Unable to learn the location of the fire, the department was delayed in answering the alarm.

When both fire trucks reached the fire, a fairly wide patch of flames was burning on the roof on the east side of the house, the fire apparently having started either from sparks from the chimney or from a defective spot in the chimney just under the roof.

Top late to use the chemical apparatus, firemen strung two lines of hose and fought the flames, now in the attic, from two sides.

The upper half of the house was badly damaged by fire and water.

115 years ago

From the June 6, 1935

edition of the

Dakota County Tribune

The local news

Company F, 8th Minn., will hold a reunion in this village on the 14th and 15th of June.

A ball game between the Castle Rock team and the Farmington "Kids" last Thursday resulted in a score of 14 to 18 in favor of Farmington.

The committee on the insane hospital are doing good work. They have examined several sites. Mr. Kerwin, of St. Paul, addressed the committee on Tuesday evening and was very enthusiastic over this location.

Memorial day

Thursday, May 30th, has come and gone; and many are the sad remembrances lingering in the hearts and minds of the old soldiers for 'tis the day they celebrate; the day which commemorates the deeds of valor; the hardships endured, and the victory won by the boys in blue. Of right they should celebrate, and every loyal citizen should join with and assist them in their celebration.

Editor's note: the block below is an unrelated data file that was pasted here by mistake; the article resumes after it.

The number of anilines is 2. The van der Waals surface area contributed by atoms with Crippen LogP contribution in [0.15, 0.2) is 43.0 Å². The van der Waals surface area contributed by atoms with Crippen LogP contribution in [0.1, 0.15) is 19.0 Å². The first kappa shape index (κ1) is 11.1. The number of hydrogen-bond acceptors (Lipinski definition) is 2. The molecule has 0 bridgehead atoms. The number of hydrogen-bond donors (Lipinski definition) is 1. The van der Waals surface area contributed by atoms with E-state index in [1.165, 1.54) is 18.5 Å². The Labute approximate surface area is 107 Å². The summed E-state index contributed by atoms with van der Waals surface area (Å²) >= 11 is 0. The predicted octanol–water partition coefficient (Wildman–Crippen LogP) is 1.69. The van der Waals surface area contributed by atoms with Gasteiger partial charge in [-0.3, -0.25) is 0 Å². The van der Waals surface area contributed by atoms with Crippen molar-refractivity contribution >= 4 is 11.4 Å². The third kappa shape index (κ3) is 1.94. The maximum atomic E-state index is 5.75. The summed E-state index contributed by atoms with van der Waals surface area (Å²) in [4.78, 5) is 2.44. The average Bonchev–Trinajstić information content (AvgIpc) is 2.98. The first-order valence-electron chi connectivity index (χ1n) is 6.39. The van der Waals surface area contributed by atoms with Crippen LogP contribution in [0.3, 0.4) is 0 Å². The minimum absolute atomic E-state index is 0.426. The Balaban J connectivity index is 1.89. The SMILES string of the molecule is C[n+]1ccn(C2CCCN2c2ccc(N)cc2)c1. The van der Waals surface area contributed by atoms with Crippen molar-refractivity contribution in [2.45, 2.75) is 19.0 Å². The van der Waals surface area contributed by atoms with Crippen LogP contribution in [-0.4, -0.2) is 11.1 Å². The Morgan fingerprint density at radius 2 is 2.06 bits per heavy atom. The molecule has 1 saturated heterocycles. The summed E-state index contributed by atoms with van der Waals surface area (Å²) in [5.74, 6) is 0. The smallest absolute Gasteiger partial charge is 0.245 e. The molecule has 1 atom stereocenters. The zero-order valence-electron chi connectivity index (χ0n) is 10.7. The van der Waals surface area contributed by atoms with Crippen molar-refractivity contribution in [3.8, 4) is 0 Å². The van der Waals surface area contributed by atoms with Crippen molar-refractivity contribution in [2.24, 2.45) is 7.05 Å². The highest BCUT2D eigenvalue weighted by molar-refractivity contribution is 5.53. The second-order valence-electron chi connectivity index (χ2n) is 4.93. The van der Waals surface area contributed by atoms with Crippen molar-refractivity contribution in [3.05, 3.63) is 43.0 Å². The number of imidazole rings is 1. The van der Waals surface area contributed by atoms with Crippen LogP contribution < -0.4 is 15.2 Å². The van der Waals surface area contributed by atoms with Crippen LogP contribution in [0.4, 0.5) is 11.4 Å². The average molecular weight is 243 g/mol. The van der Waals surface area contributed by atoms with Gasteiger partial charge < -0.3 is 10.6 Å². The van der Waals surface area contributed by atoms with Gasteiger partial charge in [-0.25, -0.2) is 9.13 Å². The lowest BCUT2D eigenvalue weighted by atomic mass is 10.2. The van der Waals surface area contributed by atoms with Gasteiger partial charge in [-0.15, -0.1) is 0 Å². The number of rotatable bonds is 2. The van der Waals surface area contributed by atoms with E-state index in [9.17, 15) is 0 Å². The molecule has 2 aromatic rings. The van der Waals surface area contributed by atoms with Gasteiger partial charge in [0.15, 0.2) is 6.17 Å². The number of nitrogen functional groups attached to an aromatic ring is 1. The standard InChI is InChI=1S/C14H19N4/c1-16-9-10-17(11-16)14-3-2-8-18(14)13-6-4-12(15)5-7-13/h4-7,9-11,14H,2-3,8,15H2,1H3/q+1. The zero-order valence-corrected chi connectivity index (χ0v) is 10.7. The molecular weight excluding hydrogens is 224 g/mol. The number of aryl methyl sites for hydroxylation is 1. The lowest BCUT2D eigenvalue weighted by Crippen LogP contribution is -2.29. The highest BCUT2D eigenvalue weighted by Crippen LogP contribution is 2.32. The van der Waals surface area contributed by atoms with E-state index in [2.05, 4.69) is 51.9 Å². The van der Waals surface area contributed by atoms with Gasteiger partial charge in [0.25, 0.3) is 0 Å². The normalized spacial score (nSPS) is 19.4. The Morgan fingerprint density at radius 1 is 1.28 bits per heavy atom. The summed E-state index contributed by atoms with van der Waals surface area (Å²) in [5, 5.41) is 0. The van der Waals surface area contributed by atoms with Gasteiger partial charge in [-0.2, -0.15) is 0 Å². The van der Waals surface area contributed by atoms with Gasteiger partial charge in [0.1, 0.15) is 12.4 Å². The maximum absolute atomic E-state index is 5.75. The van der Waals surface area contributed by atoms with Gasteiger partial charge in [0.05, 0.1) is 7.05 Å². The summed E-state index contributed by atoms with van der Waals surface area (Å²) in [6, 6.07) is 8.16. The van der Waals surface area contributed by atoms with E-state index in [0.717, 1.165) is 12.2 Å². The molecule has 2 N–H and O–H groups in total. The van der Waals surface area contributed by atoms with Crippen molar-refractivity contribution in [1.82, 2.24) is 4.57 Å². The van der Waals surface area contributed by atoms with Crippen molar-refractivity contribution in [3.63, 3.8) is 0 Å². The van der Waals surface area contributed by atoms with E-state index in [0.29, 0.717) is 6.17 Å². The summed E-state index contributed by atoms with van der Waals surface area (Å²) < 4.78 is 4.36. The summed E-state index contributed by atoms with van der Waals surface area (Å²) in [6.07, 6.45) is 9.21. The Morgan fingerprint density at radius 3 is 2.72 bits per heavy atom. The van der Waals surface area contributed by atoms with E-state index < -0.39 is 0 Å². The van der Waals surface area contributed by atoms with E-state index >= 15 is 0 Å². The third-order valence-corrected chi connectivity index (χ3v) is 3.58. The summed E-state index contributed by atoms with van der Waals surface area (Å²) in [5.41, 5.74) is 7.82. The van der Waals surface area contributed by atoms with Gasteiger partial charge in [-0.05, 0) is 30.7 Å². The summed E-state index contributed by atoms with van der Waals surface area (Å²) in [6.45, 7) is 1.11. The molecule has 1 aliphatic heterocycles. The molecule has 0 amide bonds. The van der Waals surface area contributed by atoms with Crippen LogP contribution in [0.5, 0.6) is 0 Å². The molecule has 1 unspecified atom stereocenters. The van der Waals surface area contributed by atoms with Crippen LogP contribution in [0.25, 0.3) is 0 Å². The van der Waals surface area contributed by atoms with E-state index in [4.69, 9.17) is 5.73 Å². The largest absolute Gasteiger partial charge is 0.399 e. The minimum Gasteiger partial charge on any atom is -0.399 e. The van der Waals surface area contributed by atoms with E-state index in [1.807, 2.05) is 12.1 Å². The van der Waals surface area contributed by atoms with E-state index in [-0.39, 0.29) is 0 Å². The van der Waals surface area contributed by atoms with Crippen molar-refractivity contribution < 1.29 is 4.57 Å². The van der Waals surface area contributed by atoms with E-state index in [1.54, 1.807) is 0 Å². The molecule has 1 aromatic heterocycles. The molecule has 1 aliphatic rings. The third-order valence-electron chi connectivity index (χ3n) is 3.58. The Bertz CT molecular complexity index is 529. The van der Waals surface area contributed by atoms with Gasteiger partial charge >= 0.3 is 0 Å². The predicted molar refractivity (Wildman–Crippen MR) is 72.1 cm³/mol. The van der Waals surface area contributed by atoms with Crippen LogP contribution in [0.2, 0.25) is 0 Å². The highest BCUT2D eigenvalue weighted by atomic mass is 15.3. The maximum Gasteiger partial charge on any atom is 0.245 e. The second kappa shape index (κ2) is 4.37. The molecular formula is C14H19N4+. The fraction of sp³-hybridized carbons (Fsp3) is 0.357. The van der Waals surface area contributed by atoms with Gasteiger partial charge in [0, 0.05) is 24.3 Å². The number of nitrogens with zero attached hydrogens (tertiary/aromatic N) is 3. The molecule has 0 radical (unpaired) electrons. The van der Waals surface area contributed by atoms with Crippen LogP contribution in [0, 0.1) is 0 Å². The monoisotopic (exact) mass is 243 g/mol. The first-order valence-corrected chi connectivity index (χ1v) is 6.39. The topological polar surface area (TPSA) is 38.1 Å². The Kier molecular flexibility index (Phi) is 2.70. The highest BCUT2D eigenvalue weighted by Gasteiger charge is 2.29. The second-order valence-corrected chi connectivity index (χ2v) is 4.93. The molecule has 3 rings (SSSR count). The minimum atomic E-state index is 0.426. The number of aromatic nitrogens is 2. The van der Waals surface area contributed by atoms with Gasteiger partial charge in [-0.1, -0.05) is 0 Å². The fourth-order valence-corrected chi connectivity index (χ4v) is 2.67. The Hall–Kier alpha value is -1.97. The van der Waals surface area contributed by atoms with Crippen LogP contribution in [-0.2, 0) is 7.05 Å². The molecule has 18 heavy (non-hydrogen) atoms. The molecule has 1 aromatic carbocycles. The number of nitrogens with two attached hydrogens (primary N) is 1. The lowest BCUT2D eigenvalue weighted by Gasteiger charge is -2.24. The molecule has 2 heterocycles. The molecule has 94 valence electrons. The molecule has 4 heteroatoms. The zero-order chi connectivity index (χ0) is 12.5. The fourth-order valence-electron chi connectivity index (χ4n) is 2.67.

On Thursday morning the sky was overhung with a mass of clouds; nature herself was in mourning on this, the saddest day of the year. A drizzle of rain fell nearly all day, but even this did not cause the boys to hesitate in their duty to the dead. In the forenoon the several committees appointed proceeded to the different cemeteries and decorated the graves of those who have been mustered out by the Great Commander. Promptly after dinner the services in music Hall were commenced and an excellent program was rendered. A double quartette consisting of sons and daughters of veterans rendered some very fine selections, and instrumental music was furnished by the band and orchestra of the Buchanan Comedy Company.

Nathan Hansen

Nathan Hansen has been a reporter and editor with the Farmington Independent and the Rosemount Town Pages since 1997. He is very tall.

(651) 460-6606